Assume the following situation:
There is a cloud-software (SAAS) which is used by a school for basically three things:
Edit: The SAAS was designed with children facilities in mind: Nurseries, daycare-centres, schools, children sport-clubs.
- The administrative users of the school manage the school's base-data with it, meaning children, teachers, parents, classrooms, and the relationships between those
- Teachers may log in, an post homework, pictures to a timeline, and log absence or presence information of children
- Parents may log in to see what teachers posted about their children, report an excused absence, send messages to the teachers, or see any other information shared by the administrative users or the teachers
The SAAS-provider stores the data on servers in the EU, and uses a EU-based transactional mail provider. A DPA is available from both, and the SAAS has signed them.
As to my understanding the company providing the SAAS-software (provider) in this case is the processor.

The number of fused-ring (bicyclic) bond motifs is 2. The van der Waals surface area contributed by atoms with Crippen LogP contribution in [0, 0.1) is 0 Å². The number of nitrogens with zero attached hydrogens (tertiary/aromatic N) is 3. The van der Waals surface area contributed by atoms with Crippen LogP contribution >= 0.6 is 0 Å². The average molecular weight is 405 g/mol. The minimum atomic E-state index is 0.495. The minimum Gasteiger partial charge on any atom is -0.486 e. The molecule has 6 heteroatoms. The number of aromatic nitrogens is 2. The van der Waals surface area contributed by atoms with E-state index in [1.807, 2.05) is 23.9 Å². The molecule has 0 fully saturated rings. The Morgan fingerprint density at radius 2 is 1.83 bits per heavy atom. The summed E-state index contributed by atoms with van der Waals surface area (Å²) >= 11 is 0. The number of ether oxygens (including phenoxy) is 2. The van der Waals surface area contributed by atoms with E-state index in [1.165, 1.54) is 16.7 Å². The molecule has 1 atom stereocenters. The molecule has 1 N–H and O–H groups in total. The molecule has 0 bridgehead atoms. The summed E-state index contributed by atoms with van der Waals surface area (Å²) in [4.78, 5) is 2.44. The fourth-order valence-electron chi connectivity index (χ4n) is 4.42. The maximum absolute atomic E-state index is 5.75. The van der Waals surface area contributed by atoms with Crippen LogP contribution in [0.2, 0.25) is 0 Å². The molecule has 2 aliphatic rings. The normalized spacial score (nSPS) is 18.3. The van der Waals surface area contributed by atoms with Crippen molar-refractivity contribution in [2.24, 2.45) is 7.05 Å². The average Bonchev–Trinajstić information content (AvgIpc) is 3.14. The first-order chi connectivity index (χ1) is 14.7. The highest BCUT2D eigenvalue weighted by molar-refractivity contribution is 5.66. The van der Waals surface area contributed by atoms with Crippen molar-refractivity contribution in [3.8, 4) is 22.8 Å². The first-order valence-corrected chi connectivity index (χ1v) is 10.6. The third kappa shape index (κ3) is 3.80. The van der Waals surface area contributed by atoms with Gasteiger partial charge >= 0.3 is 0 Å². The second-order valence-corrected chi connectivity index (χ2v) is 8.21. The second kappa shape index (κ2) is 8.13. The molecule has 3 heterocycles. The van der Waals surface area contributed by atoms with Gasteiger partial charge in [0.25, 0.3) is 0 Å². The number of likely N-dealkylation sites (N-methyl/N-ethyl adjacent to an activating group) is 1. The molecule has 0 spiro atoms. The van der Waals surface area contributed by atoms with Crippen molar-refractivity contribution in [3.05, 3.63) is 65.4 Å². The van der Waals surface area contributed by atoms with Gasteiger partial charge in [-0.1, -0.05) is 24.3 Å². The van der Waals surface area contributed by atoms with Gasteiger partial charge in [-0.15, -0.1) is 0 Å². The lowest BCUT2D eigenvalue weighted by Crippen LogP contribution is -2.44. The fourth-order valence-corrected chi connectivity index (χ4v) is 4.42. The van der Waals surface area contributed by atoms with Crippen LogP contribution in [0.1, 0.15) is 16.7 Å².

The controller would be the client of the company (the school) because they decide which data it puts into the system.
There is no relationship between the SAAS-provider and the teachers or parents. They are managed (and their access rights are controlled) by the school administration.
Based on this, the following questions arise for me:
Am I right in assuming that in this case the school is the controller, and the SAAS-provider is the processor?
This would mean that, under GDPR-law, the SAAS-provider needs to provide a DPA and sign it with the school?
The responsibility of having the DPA signed lies with the school, and not with the SAAS-provider? The provider must provide it, and sign it if requested by the school?